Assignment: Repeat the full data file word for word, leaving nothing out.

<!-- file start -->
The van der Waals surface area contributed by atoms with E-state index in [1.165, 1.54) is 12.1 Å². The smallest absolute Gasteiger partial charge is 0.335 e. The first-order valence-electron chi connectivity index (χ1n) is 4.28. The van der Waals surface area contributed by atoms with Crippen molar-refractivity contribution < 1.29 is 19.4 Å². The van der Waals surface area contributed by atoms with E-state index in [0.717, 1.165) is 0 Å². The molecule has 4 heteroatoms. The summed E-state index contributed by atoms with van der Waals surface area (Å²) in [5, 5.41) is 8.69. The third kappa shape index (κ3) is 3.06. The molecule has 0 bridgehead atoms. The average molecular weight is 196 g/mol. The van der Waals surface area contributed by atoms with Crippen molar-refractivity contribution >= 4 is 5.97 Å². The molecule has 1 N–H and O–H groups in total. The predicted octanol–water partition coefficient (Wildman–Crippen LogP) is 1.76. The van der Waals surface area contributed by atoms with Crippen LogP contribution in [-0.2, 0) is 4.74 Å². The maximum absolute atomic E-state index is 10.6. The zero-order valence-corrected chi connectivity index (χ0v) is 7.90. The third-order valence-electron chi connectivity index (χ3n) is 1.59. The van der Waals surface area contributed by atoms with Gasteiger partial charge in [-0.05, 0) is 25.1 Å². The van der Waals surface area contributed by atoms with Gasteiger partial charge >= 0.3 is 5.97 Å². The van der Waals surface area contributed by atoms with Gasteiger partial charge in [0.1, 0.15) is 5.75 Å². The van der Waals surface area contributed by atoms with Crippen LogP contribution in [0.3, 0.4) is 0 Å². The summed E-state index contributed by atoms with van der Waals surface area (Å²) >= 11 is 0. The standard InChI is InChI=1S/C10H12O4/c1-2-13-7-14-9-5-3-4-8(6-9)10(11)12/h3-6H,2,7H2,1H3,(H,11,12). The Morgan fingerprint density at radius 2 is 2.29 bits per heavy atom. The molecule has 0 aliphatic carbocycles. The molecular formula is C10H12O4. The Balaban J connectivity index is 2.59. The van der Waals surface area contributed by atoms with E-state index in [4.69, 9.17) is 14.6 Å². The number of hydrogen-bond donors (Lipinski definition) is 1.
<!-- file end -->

The van der Waals surface area contributed by atoms with E-state index in [1.165, 1.54) is 12.1 Å². The smallest absolute Gasteiger partial charge is 0.335 e. The first-order valence-electron chi connectivity index (χ1n) is 4.28. The van der Waals surface area contributed by atoms with Crippen molar-refractivity contribution < 1.29 is 19.4 Å². The van der Waals surface area contributed by atoms with E-state index in [0.717, 1.165) is 0 Å². The molecule has 4 heteroatoms. The summed E-state index contributed by atoms with van der Waals surface area (Å²) in [5, 5.41) is 8.69. The third kappa shape index (κ3) is 3.06. The molecule has 0 bridgehead atoms. The average molecular weight is 196 g/mol. The van der Waals surface area contributed by atoms with Crippen molar-refractivity contribution >= 4 is 5.97 Å². The molecule has 1 N–H and O–H groups in total. The predicted octanol–water partition coefficient (Wildman–Crippen LogP) is 1.76. The van der Waals surface area contributed by atoms with Crippen LogP contribution in [-0.2, 0) is 4.74 Å². The maximum absolute atomic E-state index is 10.6. The zero-order valence-corrected chi connectivity index (χ0v) is 7.90. The third-order valence-electron chi connectivity index (χ3n) is 1.59. The van der Waals surface area contributed by atoms with Gasteiger partial charge in [-0.05, 0) is 25.1 Å². The van der Waals surface area contributed by atoms with Gasteiger partial charge >= 0.3 is 5.97 Å². The van der Waals surface area contributed by atoms with Gasteiger partial charge in [0.1, 0.15) is 5.75 Å². The van der Waals surface area contributed by atoms with Crippen LogP contribution in [0.3, 0.4) is 0 Å². The summed E-state index contributed by atoms with van der Waals surface area (Å²) >= 11 is 0. The standard InChI is InChI=1S/C10H12O4/c1-2-13-7-14-9-5-3-4-8(6-9)10(11)12/h3-6H,2,7H2,1H3,(H,11,12). The Morgan fingerprint density at radius 2 is 2.29 bits per heavy atom. The molecule has 0 aliphatic carbocycles. The molecular formula is C10H12O4. The Balaban J connectivity index is 2.59. The van der Waals surface area contributed by atoms with E-state index in [4.69, 9.17) is 14.6 Å². The number of hydrogen-bond donors (Lipinski definition) is 1.